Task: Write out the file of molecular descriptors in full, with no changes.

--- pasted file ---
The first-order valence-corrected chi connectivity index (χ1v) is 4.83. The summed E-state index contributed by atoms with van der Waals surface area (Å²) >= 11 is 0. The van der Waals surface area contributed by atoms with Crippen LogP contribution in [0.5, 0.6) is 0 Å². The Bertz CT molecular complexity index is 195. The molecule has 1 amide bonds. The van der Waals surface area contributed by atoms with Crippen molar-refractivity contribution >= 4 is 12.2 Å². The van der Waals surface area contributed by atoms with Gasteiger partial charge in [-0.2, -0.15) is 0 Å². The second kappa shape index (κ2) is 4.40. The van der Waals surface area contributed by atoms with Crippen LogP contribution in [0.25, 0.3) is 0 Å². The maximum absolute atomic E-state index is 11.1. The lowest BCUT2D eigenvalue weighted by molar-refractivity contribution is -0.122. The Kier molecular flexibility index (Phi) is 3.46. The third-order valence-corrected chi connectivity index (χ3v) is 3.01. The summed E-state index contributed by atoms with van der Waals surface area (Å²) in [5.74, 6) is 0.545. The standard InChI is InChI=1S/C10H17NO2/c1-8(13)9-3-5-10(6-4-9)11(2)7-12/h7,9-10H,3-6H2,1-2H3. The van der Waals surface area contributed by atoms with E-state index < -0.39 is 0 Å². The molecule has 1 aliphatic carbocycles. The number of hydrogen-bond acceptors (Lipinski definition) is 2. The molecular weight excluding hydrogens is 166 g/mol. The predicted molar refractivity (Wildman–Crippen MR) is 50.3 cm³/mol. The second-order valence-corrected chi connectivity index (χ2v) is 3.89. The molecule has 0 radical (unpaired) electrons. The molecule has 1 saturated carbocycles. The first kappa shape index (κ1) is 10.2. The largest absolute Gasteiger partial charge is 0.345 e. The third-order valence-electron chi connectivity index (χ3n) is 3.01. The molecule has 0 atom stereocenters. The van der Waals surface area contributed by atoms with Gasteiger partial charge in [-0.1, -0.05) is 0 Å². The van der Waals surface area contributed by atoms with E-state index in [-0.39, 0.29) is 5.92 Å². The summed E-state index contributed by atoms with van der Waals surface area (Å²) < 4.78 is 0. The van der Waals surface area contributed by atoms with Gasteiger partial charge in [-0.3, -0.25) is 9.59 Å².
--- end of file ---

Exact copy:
The first-order valence-corrected chi connectivity index (χ1v) is 4.83. The summed E-state index contributed by atoms with van der Waals surface area (Å²) >= 11 is 0. The van der Waals surface area contributed by atoms with Crippen LogP contribution in [0.5, 0.6) is 0 Å². The Bertz CT molecular complexity index is 195. The molecule has 1 amide bonds. The van der Waals surface area contributed by atoms with Crippen molar-refractivity contribution >= 4 is 12.2 Å². The van der Waals surface area contributed by atoms with Gasteiger partial charge in [-0.2, -0.15) is 0 Å². The second kappa shape index (κ2) is 4.40. The van der Waals surface area contributed by atoms with Crippen LogP contribution in [0.25, 0.3) is 0 Å². The maximum absolute atomic E-state index is 11.1. The lowest BCUT2D eigenvalue weighted by molar-refractivity contribution is -0.122. The Kier molecular flexibility index (Phi) is 3.46. The third-order valence-corrected chi connectivity index (χ3v) is 3.01. The summed E-state index contributed by atoms with van der Waals surface area (Å²) in [5.74, 6) is 0.545. The standard InChI is InChI=1S/C10H17NO2/c1-8(13)9-3-5-10(6-4-9)11(2)7-12/h7,9-10H,3-6H2,1-2H3. The van der Waals surface area contributed by atoms with E-state index < -0.39 is 0 Å². The molecule has 1 aliphatic carbocycles. The number of hydrogen-bond acceptors (Lipinski definition) is 2. The molecular weight excluding hydrogens is 166 g/mol. The predicted molar refractivity (Wildman–Crippen MR) is 50.3 cm³/mol. The second-order valence-corrected chi connectivity index (χ2v) is 3.89. The molecule has 0 radical (unpaired) electrons. The molecule has 1 saturated carbocycles. The first kappa shape index (κ1) is 10.2. The largest absolute Gasteiger partial charge is 0.345 e. The third-order valence-electron chi connectivity index (χ3n) is 3.01. The molecule has 0 atom stereocenters. The van der Waals surface area contributed by atoms with Gasteiger partial charge in [-0.1, -0.05) is 0 Å². The van der Waals surface area contributed by atoms with E-state index in [-0.39, 0.29) is 5.92 Å². The summed E-state index contributed by atoms with van der Waals surface area (Å²) < 4.78 is 0. The van der Waals surface area contributed by atoms with Gasteiger partial charge in [-0.3, -0.25) is 9.59 Å².